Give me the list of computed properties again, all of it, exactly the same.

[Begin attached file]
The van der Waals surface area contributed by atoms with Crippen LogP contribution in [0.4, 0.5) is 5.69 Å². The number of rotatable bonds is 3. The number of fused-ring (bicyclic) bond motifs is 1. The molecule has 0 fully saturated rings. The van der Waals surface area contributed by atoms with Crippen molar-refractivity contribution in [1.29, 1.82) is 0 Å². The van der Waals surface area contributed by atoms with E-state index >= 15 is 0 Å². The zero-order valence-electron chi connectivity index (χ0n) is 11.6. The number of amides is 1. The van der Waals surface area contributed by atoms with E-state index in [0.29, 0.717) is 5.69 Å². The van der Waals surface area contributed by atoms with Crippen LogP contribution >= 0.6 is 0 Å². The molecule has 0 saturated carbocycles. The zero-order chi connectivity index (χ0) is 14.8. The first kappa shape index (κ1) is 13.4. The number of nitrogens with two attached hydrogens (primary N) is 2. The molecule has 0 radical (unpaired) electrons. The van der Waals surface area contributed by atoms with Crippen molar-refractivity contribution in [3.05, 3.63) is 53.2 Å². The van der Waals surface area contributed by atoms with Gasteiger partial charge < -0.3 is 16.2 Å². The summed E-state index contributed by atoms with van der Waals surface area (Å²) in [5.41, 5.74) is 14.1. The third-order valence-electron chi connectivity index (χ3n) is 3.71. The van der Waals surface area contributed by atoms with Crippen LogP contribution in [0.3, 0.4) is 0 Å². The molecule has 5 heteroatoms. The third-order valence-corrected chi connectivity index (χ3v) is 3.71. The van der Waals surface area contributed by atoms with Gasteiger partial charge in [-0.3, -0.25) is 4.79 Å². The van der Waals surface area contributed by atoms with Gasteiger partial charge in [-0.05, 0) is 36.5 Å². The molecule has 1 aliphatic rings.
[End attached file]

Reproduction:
The van der Waals surface area contributed by atoms with Crippen LogP contribution in [0.4, 0.5) is 5.69 Å². The number of rotatable bonds is 3. The number of fused-ring (bicyclic) bond motifs is 1. The molecule has 0 fully saturated rings. The van der Waals surface area contributed by atoms with Crippen molar-refractivity contribution in [1.29, 1.82) is 0 Å². The van der Waals surface area contributed by atoms with E-state index >= 15 is 0 Å². The zero-order valence-electron chi connectivity index (χ0n) is 11.6. The number of amides is 1. The van der Waals surface area contributed by atoms with E-state index in [0.29, 0.717) is 5.69 Å². The van der Waals surface area contributed by atoms with Crippen LogP contribution >= 0.6 is 0 Å². The molecule has 0 saturated carbocycles. The zero-order chi connectivity index (χ0) is 14.8. The first kappa shape index (κ1) is 13.4. The number of nitrogens with two attached hydrogens (primary N) is 2. The molecule has 0 radical (unpaired) electrons. The van der Waals surface area contributed by atoms with Crippen molar-refractivity contribution in [3.05, 3.63) is 53.2 Å². The van der Waals surface area contributed by atoms with Gasteiger partial charge < -0.3 is 16.2 Å². The summed E-state index contributed by atoms with van der Waals surface area (Å²) in [5.41, 5.74) is 14.1. The third-order valence-electron chi connectivity index (χ3n) is 3.71. The van der Waals surface area contributed by atoms with Crippen LogP contribution in [0.3, 0.4) is 0 Å². The molecule has 5 heteroatoms. The third-order valence-corrected chi connectivity index (χ3v) is 3.71. The van der Waals surface area contributed by atoms with Gasteiger partial charge in [-0.3, -0.25) is 4.79 Å². The van der Waals surface area contributed by atoms with Gasteiger partial charge in [-0.05, 0) is 36.5 Å². The molecule has 1 aliphatic rings.